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Epidemiology Profile and Associated Factors of Depression in Chronic Kidney Disease Stage 3-5 and Chronic Haemodialysis Patients in Cameroon

Article Information

Fouda Menye Hermine Danielle1,2*, Maimouna Mahamat1,3, Nzana Victorine1,4, Ngambi Vincent5,6, Toubon Ongbeli Arielle Fernande5, Halle Marie-Patrice2,5, Kaze Francois1,4, Mapoure Njankouo Yacouba2,5, Ashuntantang Gloria5,7

1Faculty of Medicine and Biomedical Sciences of Yaounde, Cameroon

2Douala General Hospital, Douala, Cameroon

3Yaounde General Hospital, Yaounde, Cameroon

4Yaounde Teaching hospital, Yaounde, Cameroon

5Faculty of Medicine and Pharmaceutics Sciences of Douala, Douala, Cameroon

6Douala Laquintinie Hospital, Douala, Cameroon

7Faculty of Health Sciences of Bamenda, Bamenda, Cameroon

*Corresponding Author: Fouda Menye Hermine Danielle, Douala General Hospital, P.O Box: 4856 Douala, Cameroon

Received: 12 November 2020; Accepted: 08 December 2020; Published: 18 December 2020

Citation: Fouda Menye Hermine Danielle, Maimouna Mahamat, Nzana Victorine, Ngambi Vincent, Toubon Ongbeli Arielle Fernande, Halle Marie-Patrice, Kaze Francois, Mapoure Njankouo Yacouba, Ashuntantang Gloria. Epidemiology Profile and Associated Factors of Depression in Chronic Kidney Disease Stage 3-5 and Chronic Haemodialysis Patients in Cameroon. Archives of Nephrology and Urology 3 (2020): 108-120.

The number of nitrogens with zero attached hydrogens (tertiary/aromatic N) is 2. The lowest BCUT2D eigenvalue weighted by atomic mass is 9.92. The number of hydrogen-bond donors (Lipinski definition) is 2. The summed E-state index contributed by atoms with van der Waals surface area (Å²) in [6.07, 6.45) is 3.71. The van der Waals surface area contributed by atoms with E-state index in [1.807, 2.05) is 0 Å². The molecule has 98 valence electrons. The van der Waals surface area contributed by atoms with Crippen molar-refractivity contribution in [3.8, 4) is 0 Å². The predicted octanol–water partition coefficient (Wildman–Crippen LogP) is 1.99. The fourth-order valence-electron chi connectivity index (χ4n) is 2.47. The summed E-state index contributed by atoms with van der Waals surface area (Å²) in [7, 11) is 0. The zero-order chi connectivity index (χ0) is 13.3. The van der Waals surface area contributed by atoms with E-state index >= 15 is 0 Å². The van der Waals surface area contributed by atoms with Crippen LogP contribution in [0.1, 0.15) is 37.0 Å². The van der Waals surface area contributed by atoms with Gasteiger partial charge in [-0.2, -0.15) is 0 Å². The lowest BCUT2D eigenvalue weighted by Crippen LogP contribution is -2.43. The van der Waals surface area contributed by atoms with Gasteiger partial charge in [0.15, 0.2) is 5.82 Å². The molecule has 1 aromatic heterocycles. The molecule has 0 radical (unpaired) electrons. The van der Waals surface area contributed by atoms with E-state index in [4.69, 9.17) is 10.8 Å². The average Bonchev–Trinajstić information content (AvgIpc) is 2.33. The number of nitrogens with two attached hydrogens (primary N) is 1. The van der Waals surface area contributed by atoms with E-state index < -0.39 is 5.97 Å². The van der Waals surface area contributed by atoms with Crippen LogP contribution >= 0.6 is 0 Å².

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Abstract

Background: Depression is reported to be frequent in patients with chronic kidney disease and end stage kidney in high income countries. Little is known about depression in low income area such as Sub-Saharan Africa.

Objective: Describe the epidemiology and factors associated with depression in patients with chronic kidney disease and in chronic haemodialysis in Cameroon.

Methodology: We conducted a cross sectional study for 3 months in 2 nephrology services. Patients older than 18 years with CKD stage 3-5 and those on chronic haemodialysis who accepted to participate in the study were included. Depression was diagnosed using Beck Depression Inventory – Short Form (BDI -SF). A cut-off score ≥ 8 was used to diagnose depression.

Results: Of the 196 patients included, 69 patients had CKD patients and 127 were on maintenance haemodialysis. Overall, depression was found in 40% (n=78) participants. Depression was less frequent in patients with CKD stage 3-4 (26%, n=12) and those who initiated dialysis ≤ 6 months (27%, n=6). Single/widow, unemployment, chronic pain and negative feeling about socio-familial life were common among depressed participants. Absence of chronic pain (OR 0.41[0.19-0.88], p=0.022), been socially active (OR 0.35[0.16-0.8], p=0.012) and good relationship with the spouse (OR 0.25[0.06-0.95], p=0.042) were independent factors associated with depression.